Norway is one of the prime sources of salt cod and this is one of the principal harbors from which it can still be caught in relatively unpolluted waters. It can be prepared in a number of different ways: "ketch salting", in which layers of fish are alternated with layers of salt; "pickle salting", in which the cod is packed with salt into crocks, and heavily or lightly salted versions of both, with infinite gradations in between. The more lightly salted, wetter versions must be kept refrigerated, but the rock-hard skulijoe I grew up with will still be hanging around to swing in the last blast from Gabriel's horn.
The stocky apron-clad fish merchant who serves me speaks English more comprehensible than that of Billingsgate, so I'm able to tell him I want salt cod you could kill a man with at ten paces. He goes straight to it—hard gray slabs streaked with white like Norwegian floorboards. The cost is about half of what I pay in Britain for soft salt cod with a high water content, so I come away with about three pounds for less than ten quid. I can safely pack it into my suitcase, giving my clothes a gentle whiff of clam flats at low tide.
Back home I'll make up a lifetime supply of brandade de morue, which is the Provençal method of making the flavor of raw garlic appear subtle. Well-soaked salt cod is lightly simmered and then combined—boned but not skinned—with warm olive oil and milk and all the spare garlic you have lying around. Sissies, i.e. Parisians, subdue it by adding mashed potatoes. In fact, it takes a lot of potato even to begin to mask the strong, penetrating flavors. I put it undiluted in a square container in the fridge, where it solidifies into rubbery fish glue which can be sliced into portions and frozen in plastic bags. A minute or two in the microwave restores its original texture, whereupon it can be mixed to taste with mashed potato and some more olive oil. It only takes a spoonful to give a big dish of mashed potatoes a noticeable souvenir de mer.
NEXT I must find some black leather fur-lined gloves. I’ve lost one of a pair, and what better country to replace them in than here in Norway, where they know that a man’s well-being can depend on keeping his pinkies unfrozen? The most elegant men’s store in town is also having a sale, with the result that they’re out of sizes appropriate to anything but mice or elephants. Just around the corner is another clothing store, this one aimed at the other end of the market. Their bizzarely decorated coats and leggings must have been left behind by extraterrestrials—Clothes on Counters of the Worst Kind. My unhopeful inquiry brings from under the counter a tray of perfectly presentable leather gloves, tucked away out of sight as if they were ashamed of them. I find just what I’m looking for in black pigskin, with a white nylon imitation fur lining, which will do very nicely. Only ten pounds; they’d be double that back in London.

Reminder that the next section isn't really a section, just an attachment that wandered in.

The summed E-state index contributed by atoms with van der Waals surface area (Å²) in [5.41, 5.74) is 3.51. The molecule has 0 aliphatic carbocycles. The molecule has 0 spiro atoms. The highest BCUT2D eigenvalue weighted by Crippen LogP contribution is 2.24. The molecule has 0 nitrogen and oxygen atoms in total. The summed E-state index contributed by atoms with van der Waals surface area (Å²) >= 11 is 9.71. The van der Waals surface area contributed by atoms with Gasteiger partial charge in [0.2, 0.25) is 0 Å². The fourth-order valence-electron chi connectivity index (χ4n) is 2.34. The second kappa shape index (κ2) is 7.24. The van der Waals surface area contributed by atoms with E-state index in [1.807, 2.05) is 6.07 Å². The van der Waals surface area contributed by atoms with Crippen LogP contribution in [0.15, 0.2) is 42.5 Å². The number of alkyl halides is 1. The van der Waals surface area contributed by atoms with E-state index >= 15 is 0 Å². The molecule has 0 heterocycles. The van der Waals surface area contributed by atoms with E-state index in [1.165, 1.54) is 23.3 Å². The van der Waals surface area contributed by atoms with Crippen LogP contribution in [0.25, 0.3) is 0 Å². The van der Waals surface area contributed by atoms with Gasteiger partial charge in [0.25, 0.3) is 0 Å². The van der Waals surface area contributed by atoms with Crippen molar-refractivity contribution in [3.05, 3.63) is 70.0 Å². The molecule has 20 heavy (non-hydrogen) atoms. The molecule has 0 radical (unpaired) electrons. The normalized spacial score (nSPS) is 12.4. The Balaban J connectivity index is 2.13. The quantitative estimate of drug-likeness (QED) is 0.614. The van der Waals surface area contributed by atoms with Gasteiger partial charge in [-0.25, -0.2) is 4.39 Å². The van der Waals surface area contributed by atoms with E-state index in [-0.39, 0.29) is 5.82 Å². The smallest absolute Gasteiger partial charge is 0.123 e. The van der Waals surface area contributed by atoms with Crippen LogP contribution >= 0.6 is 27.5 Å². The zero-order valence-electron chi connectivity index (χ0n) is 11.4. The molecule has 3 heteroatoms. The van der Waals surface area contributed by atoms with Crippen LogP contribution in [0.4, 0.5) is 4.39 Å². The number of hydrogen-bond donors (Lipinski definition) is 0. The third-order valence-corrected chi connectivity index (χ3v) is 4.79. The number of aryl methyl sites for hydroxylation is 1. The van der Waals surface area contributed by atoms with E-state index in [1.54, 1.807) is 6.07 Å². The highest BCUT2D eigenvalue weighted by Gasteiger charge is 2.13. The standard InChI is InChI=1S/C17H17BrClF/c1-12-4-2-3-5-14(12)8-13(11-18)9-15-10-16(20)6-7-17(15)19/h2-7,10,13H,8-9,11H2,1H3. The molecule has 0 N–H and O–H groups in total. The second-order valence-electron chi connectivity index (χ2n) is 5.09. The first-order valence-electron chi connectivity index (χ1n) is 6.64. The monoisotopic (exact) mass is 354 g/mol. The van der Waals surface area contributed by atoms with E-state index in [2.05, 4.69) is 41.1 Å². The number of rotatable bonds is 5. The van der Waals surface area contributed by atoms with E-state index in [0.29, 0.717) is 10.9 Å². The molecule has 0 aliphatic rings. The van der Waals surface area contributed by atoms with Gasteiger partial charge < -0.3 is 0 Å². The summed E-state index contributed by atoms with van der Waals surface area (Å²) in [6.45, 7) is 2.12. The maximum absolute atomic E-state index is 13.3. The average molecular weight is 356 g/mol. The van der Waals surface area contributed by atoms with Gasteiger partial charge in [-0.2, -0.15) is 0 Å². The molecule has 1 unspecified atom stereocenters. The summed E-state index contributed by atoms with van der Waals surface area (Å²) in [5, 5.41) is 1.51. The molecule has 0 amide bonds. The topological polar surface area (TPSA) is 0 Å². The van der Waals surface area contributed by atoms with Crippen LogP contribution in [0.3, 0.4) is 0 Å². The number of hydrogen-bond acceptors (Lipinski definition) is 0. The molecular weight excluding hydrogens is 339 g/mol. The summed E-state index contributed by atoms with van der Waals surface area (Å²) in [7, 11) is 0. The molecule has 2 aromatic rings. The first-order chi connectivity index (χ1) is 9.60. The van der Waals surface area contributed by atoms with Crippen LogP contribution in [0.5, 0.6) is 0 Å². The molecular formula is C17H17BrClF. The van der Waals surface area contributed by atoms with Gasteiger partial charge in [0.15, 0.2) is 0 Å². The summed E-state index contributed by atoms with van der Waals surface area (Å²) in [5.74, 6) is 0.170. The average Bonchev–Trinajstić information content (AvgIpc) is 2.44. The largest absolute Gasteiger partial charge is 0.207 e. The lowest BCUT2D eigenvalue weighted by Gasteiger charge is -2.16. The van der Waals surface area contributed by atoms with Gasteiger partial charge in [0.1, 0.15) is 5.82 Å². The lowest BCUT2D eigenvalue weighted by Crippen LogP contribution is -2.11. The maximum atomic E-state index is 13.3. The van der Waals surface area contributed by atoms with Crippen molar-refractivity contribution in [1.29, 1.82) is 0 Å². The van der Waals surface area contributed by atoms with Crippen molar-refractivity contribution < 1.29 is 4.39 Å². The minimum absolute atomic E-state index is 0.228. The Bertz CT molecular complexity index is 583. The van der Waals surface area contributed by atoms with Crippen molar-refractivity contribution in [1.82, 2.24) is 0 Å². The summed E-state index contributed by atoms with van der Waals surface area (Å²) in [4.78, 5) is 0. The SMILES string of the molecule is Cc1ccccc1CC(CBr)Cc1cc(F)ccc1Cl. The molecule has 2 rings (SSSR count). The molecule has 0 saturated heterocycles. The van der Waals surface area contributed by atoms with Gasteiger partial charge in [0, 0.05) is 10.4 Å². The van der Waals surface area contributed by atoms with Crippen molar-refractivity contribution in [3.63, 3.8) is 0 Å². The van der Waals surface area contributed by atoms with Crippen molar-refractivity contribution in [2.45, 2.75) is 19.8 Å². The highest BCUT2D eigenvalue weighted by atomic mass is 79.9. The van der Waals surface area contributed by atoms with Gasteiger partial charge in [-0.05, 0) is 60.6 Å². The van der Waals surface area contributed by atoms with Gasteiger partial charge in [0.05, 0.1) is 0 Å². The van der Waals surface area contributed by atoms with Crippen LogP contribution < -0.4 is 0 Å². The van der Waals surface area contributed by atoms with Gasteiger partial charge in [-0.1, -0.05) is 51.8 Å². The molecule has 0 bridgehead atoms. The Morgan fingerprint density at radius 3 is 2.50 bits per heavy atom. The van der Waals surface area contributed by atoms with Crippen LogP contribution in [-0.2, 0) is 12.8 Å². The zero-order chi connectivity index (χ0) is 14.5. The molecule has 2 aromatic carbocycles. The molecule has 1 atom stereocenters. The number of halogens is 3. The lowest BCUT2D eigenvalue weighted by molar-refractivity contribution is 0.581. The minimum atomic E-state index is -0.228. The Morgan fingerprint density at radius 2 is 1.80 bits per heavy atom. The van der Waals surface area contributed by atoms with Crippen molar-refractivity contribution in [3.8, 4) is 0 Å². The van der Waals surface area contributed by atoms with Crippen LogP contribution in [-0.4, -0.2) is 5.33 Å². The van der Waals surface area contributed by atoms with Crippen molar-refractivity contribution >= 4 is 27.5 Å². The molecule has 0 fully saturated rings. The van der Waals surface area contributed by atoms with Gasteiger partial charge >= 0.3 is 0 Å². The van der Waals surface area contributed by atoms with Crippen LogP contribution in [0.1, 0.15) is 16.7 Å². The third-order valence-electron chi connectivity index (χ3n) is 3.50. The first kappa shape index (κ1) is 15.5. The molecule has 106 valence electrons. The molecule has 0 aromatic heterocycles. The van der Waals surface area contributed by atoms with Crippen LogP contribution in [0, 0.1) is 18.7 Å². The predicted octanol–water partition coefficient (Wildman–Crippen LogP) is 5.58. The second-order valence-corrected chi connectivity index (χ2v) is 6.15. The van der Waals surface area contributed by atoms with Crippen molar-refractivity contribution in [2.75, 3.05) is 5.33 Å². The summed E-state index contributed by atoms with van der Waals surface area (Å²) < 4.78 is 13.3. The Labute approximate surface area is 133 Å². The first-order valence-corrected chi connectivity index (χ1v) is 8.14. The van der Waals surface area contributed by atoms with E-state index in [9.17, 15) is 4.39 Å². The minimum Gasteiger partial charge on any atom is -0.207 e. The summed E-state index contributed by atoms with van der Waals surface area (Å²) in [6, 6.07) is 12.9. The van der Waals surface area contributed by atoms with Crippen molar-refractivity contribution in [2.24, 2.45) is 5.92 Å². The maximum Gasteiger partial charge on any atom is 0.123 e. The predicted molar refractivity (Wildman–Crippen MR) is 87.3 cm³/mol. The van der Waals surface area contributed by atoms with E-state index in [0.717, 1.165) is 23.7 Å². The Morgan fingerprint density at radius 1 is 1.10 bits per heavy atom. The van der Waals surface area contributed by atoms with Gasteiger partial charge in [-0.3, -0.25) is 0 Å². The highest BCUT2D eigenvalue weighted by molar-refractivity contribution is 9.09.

Finally, a quick stop at a grocery store. I must take home some gjetöst. (If you can't pronounce that, you may call it gudbrandsdalsost.) It's a cheese made by boiling the leftover whey of goat's milk until the lactose caramelises, which gives it its color. The taste resembles a slightly sweet-and-sour caramel with a smooth texture similar to fudge. It comes in a large block gaily decorated around the edge with prancing little mountain goats. You take thin brown shavings off the top with a special cheese knife and they curl neatly upward, looking unappetizingly like slices of kiddies’ Plasticene.
The cheese section is immediately adjacent to the pickled herrings—they must have seen me coming—so I come away laden with bottles, as well as a plastic bag of salami scraps at a bargain price. Those frugal Norwegians! They’re not going to disdain perfectly good food just because it comes in odd shapes and sizes.
I set out a couple of hours ago in brilliant sunshine, but when I come out of the store I’m facing into a blizzard. I tie my scarf firmly under my chin, zip my North Face Gore-Tex coat up to the neck, pull my Romanian astrakhan hat down over my ears, don my new suddenly-essential gloves and set out bravely into the teeth of the gale. Visibility is so limited that I have to keep re-navigating my course, making certain that I am not wandering off to the left into the hills to die of exposure, or plunging to the right straight into the icy harbor. Half-way back to the hotel a cheerful crowd of teen-agers looms out of the swirling snow. None of them are wearing hats or gloves and a couple haven’t even bothered to fasten their coats. All over the world, ever since Clark Gable removed his shirt in 1934, revealing that he wasn’t wearing an undershirt, all sorts of protective clothing have gradually become—to coin a phrase—uncool. Anything more than a track suit is practically Dickensian.
IN ORDER to allow Frances Lynch to fly out tonight for a show in Sweden tomorrow, The Gathering has been scheduled for a five o'clock performance. The Kulturhuset audience are superb. Who started the canard that Scandinavians have no sense of humor? Certainly not the anonymous authors of the old Icelandic sagas, who howled themselves silly over the latest bout of decapitations. The theme of the festival is Humor in Music, and the audience need no prompting to laugh at Frances' hilarious interpretation of all the characters in King Harald's Saga, or at John Kenny's noisy struggles with a gradually decomposing trombone. The year's first sunshine has entered all our souls.